Muller: Now I can really enjoy V8 Supercars

Yvan Muller inside the Castrol EDGE Commodore at Queensland Raceway

Yvan Muller inside the Castrol EDGE Commodore at Queensland Raceway

2005 Sandown 500 winner Yvan Muller is looking forward to his first V8 Supercar start in five years this weekend at the Armor All Gold Coast 600.

The Frenchman will drive alongside Greg Murphy in the Castrol EDGE Commodore, after being forced to pull out of Phillip Island and Bathurst drives with the Paul Morris Motorsport squad due to clashing commitments in the World Touring Car Championship.

Muller has been regarded as one of the world’s finest touring car drivers over the last two decades, having won the French, British and World Touring Car Championships.

He currently leads the 2010 WTCC for Chevrolet.

The 41 year old told that the addition of sequential gearboxes into the V8 Supercar Championship Series has made the Australian cars much more enjoyable to drive.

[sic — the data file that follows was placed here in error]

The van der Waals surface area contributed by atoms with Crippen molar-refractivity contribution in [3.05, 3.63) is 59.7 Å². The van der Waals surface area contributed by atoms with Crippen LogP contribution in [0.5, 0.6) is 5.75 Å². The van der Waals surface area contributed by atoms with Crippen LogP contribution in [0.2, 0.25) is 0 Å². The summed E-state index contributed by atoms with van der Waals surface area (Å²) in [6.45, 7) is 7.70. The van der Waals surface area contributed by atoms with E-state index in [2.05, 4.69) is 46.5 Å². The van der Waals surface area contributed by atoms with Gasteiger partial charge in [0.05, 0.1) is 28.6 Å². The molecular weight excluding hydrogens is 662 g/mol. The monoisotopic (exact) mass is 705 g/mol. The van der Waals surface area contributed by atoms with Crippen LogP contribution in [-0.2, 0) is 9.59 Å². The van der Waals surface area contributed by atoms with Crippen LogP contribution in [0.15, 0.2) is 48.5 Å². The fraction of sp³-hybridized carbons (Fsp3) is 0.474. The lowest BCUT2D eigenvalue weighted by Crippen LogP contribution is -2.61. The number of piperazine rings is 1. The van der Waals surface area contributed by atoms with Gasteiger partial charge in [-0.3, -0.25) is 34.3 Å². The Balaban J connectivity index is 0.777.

“Now, for the first time I really enjoy, because the H-pattern was very hard,” he said of driving the #51 Commodore at Queensland Raceway on Wednesday.

“The H-pattern, on the left hand (side), in a new car, it was tough, but now I really enjoy.

“I can think on my driving, which before we were thinking about the gear.”

Despite being the only international driver in the field this weekend to have previously won a V8 Supercar race, Muller was disappointed that the weather conditions on Wednesday hampered his running.

“We need mileage,” he said.

“Unfortunately the weather was not on our side, but we need mileage to be fast.

“For sure, with the small time we have, it is impossible to be as fast as the full-time drivers.”

Not surprisingly, Muller reports that the V8 Supercars are very different to his 2.0 litre, front wheel drive, Chevrolet Cruze.

“I think the speed into the corner is slower than our car, and the braking on our car is better,” he noted.

“Of course the power is better (in the V8 Supercar), but into the corner the speed is higher on our car, probably because of the weight and the tyres – that’s the difference.

“That is something we have to get used to.”

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